Collateral Require a cash deposit as collateral. No collateral or deposit required.
Approval criteria Easier to obtain, ideal for bad or no credit history. Requires good to excellent credit history for approval.
Credit building Used to build or rebuild credit; activity reported to credit bureaus. Helps in building credit, with a stronger focus on maintaining or enhancing credit score to unlock better credit cards.
Credit limits Generally lower, tied to the deposit amount. Higher limits, based on creditworthiness and income.
Rewards and perks Fewer rewards and perks, if any. Often offer rewards like cash back, travel points, insurance coverage, discounts and other benefits.
Upgrade opportunities Potential to graduate to an unsecured card with responsible use. You can switch your credit cards anytime but you may need higher income levels or a better credit score.
Risk factors Deposit at risk in case of default, but lower risk of accumulating unmanageable debt. Higher risk of debt accumulation without proper use; no deposit at risk.

In summary, secured credit cards are a stepping stone for those looking to establish or repair credit, requiring a deposit for security and typically offering lower credit limits. Unsecured cards, on the other hand, are geared toward individuals with established credit histories, offering higher limits and rewards but requiring higher credit scores for approval.

Show me the best credit cards in Canada

Secured vs prepaid credit cards: What’s the difference?

Feature Secured credit cards Prepaid credit cards
Quick summary Function like traditional credit cards, allowing borrowing up to a set limit. Operate like debit cards, using preloaded funds without borrowing.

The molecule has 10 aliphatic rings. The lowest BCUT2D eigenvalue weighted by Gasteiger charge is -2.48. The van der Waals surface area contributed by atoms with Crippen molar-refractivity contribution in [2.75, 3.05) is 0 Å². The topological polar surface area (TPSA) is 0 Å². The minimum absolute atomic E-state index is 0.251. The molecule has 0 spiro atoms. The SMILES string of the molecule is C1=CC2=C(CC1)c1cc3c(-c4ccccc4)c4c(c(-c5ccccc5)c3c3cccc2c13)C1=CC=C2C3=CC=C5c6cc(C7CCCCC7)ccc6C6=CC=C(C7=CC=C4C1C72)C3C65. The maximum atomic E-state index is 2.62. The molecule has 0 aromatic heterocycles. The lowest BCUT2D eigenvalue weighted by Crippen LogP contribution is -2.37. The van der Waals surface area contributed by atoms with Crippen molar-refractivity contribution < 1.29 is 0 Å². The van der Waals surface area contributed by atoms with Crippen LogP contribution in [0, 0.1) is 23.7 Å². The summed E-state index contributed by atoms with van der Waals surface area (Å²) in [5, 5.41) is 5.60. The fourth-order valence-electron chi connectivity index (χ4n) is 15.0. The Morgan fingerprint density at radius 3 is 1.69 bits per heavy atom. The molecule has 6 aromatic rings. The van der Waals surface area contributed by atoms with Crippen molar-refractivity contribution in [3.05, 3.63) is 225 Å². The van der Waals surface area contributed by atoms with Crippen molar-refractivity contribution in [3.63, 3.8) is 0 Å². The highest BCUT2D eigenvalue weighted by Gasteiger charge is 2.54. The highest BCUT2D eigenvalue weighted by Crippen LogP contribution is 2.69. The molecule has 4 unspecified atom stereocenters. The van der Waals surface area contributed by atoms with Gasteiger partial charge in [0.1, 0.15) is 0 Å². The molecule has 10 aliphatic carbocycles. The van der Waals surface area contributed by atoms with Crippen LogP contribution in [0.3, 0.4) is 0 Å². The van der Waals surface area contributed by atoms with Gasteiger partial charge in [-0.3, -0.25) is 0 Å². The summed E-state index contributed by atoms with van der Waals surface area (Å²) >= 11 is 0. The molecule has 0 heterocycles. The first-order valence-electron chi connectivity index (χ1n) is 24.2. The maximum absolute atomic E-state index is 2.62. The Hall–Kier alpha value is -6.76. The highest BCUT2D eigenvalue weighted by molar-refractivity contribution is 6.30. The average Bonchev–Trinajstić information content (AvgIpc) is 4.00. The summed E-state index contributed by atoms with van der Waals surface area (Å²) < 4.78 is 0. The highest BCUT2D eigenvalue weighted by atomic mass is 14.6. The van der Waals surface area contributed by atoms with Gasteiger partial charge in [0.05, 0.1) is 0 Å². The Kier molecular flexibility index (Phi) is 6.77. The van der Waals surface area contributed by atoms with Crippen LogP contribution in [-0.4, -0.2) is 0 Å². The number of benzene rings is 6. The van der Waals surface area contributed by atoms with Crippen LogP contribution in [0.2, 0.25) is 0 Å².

Credit building Help build or improve credit score; activities reported to credit bureaus. Do not contribute to credit history; activities not reported to credit bureaus.
Deposit Require a refundable security deposit, determines credit limit. No deposit required; spending limit is the amount of money loaded onto the card.
Fees and interest May have annual fees and interest on carried balances. No interest charges, but may have fees like activation or reloading fees.
Spending limit Credit limit typically set by the amount of the deposit. Spending limited to the preloaded amount; no credit is extended.
Risk of debt Potential risk of debt accumulation if balances aren’t paid in full. No risk of debt accumulation; only existing funds are used.

Secured credit card FAQs

  • Is a secured credit card good?

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    If you can’t qualify for an unsecured card, then a secured card could be a good option. For most people, it serves as a stepping stone to help them build (or rebuild) credit, so they can eventually switch to an unsecured credit card.

  • How to get a secured credit card in Canada

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    To get a secured credit card, check the lender’s requirements to make sure you’re eligible (such as income level). You can then submit an application online, over the phone or in-person at a bank branch. If approved, you’ll need to pay a cash security deposit upfront.

  • When should you consider a secured credit card?

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    If you don’t have a credit history (such as newcomers to Canada) or have bad credit and can’t get a traditional credit card, then consider a secured credit card—though you’ll have to provide a security deposit upfront and probably settle for a higher rate of interest.